The measurements on this graph are stuck one on top of each other. Looking at this chart you can visually examine the ratio between each measurement that is included in the graph. You can see that all sizes have a growing trend towards the later entries.

**Bar chart**

This is the good type of a graph to include when showing averages or counts of entries. Let’s use it to compute averages for each dimension for each species in our data set. In order to do it, you will need to use a groupby() and mean() function. I am not going to explain how they work in detail here but you can check this article that explains these concepts.

```
df.groupby('species').mean().plot.bar()
```

As you can see this is very straight forward to read. I can see that there are differences in average measurements for different species and different columns.

**Piechart**

You can use a pie chart in order to visualize the class count for your target variable. We will do it here for the Iris data set we are working on. Again we will need some helper functions. This time it is groupby() and count():

```
df.groupby('species').count().plot.pie(y='sepal length (cm)')
```

As you can see we have perfect proportions for our classes as our data set consist of 50 entries for each class.

Note that we had to use *y* parameter here and set it to some column name. We have used *sepal length* column here but it could be any column as the counts are the same for all of them.

**Histogram**

This is a perfect visualization for any continuous variable. Let’s start with simple hist() function.

```
import matplotlib.pyplot as plt
df.hist()
plt.tight_layout()
```

As you can see this produces a histogram for each numeric variable in the data set.

I had to add some extra lines of code in order to customize the graph. This is the first import line and the last line where I call tight_layout() function. If this is not added the labels and subgraph names may overlap and not be visible.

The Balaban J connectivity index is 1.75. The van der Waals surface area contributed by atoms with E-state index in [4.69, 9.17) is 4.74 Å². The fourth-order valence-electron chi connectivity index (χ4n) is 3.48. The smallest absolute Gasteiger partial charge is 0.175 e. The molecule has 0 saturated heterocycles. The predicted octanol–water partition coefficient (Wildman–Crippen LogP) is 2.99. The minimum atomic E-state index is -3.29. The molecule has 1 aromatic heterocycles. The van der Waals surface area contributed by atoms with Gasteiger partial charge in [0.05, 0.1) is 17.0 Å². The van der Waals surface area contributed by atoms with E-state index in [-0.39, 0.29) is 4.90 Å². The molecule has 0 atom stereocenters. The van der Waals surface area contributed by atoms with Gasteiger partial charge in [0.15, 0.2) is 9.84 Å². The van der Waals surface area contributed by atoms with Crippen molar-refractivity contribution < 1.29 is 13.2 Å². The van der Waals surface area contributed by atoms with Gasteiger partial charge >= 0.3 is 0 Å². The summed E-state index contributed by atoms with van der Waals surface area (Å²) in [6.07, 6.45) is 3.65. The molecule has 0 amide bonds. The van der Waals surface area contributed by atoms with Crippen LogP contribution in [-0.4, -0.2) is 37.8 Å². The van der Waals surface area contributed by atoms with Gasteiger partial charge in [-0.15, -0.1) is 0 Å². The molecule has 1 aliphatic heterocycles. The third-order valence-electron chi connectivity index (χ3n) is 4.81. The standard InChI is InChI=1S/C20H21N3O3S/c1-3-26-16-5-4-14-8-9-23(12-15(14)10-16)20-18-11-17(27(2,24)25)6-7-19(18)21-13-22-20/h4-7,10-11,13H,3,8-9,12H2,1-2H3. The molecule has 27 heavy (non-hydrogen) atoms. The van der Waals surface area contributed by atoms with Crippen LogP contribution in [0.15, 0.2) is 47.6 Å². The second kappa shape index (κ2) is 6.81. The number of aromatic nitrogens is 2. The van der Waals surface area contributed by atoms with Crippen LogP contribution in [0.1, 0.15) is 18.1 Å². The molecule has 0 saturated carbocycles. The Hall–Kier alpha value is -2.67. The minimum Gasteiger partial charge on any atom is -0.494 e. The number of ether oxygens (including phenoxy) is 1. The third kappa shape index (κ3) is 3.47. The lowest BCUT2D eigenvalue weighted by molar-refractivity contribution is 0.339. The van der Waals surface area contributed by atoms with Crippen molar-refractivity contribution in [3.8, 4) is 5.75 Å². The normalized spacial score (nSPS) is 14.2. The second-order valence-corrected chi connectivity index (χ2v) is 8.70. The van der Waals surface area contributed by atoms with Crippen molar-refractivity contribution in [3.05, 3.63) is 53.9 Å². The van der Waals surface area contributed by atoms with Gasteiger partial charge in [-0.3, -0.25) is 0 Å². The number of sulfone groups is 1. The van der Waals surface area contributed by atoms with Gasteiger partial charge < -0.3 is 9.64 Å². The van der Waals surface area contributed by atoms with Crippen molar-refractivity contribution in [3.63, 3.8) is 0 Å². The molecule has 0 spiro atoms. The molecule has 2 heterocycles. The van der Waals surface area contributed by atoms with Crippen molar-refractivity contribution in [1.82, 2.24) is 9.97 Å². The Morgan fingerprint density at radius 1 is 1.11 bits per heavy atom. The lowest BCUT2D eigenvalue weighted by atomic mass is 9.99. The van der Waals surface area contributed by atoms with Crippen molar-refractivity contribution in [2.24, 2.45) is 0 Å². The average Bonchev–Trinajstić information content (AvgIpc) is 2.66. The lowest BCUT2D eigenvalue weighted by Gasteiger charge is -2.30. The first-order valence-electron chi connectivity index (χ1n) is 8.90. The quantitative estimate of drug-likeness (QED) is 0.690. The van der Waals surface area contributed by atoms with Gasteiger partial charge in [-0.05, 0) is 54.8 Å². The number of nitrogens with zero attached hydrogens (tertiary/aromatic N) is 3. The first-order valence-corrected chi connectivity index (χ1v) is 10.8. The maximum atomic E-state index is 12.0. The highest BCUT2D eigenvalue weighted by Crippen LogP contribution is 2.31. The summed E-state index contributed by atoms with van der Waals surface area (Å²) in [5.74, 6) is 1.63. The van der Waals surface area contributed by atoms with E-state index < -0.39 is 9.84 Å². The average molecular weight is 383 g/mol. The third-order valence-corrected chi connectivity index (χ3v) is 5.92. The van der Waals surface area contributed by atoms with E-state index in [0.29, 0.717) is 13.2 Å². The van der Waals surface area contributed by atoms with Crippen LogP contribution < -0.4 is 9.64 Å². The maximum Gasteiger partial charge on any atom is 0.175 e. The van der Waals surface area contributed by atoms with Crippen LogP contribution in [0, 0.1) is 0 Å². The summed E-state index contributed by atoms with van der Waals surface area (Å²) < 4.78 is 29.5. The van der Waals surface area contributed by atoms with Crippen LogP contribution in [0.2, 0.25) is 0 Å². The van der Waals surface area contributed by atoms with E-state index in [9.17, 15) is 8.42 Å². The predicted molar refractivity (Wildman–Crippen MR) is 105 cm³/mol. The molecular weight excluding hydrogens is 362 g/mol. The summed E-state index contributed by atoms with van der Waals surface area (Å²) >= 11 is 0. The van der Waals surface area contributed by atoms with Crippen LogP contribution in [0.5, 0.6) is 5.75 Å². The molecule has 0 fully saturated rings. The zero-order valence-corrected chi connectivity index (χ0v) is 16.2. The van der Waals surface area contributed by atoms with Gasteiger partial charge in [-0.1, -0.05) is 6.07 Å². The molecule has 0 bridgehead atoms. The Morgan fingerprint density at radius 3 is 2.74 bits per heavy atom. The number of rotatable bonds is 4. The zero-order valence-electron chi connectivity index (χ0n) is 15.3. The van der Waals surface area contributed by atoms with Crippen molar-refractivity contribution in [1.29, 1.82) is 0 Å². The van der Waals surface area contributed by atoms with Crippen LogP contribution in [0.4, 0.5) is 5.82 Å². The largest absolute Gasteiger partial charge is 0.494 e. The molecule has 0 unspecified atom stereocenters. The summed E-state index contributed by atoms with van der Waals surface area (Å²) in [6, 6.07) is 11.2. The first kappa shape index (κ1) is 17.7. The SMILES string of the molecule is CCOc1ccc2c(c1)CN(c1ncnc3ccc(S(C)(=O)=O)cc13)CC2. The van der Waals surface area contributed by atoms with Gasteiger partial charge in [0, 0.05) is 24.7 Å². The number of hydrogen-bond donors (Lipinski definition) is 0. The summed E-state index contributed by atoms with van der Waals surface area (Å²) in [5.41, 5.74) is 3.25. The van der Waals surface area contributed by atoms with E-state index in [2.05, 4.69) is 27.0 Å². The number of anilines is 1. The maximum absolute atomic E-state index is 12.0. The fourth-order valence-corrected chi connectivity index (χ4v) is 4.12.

**Kernel density function**

In a similar way as a histogram you can use kernel density function:

```
df.plot.kde(subplots=True, figsize=(5,9))
```

You can see that it gives similar results to the histogram.

We had to specify a figure size here as without it the graphs were squashed vertically too much. Also, we had set subplots parameter to *True* as by default all columns would be displayed on the same graph.

**Boxplot**

Another visualisation that should be used for numerical variables. Let’s create boxplots for all measurement columns (we are excluding *species* column as the box plot does not make sense for this categorical variable):

```
columns = ['sepal length (cm)', 'petal length (cm)', 'petal width (cm)', 'sepal width (cm)']
df[columns].plot.box()
plt.xticks(rotation='vertical')
```

As you can see all boxplots are drawn on the same plot. This is fine in our case as we do not have too many variables to visualise.

Note that we had to rotate the x labels as without it the names of the labels were overlapping with each other.

**Scatter matrix plot**

This is one of my favourites visualisation technique from pandas as it allows you to do a quick analysis of all numerical values in the dataset and their correlations.

By default, it will produce scatterplots for all numeric pairs of variables and histograms for all numeric variables in the data frame:

```
from pandas.plotting import scatter_matrix
scatter_matrix(df, figsize=(10, 10))
```

As you can the results is this beautiful set of plots that indeed can tell you a lot about the data set using only one line of code. I can spot some correlations between variables in this data set just by glancing at it.

The only additional parameter I had to set was figure size and this is because the plots were very small with a default size of the chart.

**Summary**

I hope you have enjoyed this short tutorial about different pandas visualisations techniques and that you will be able to apply this knowledge to a data set of your choice.

Happy graphing!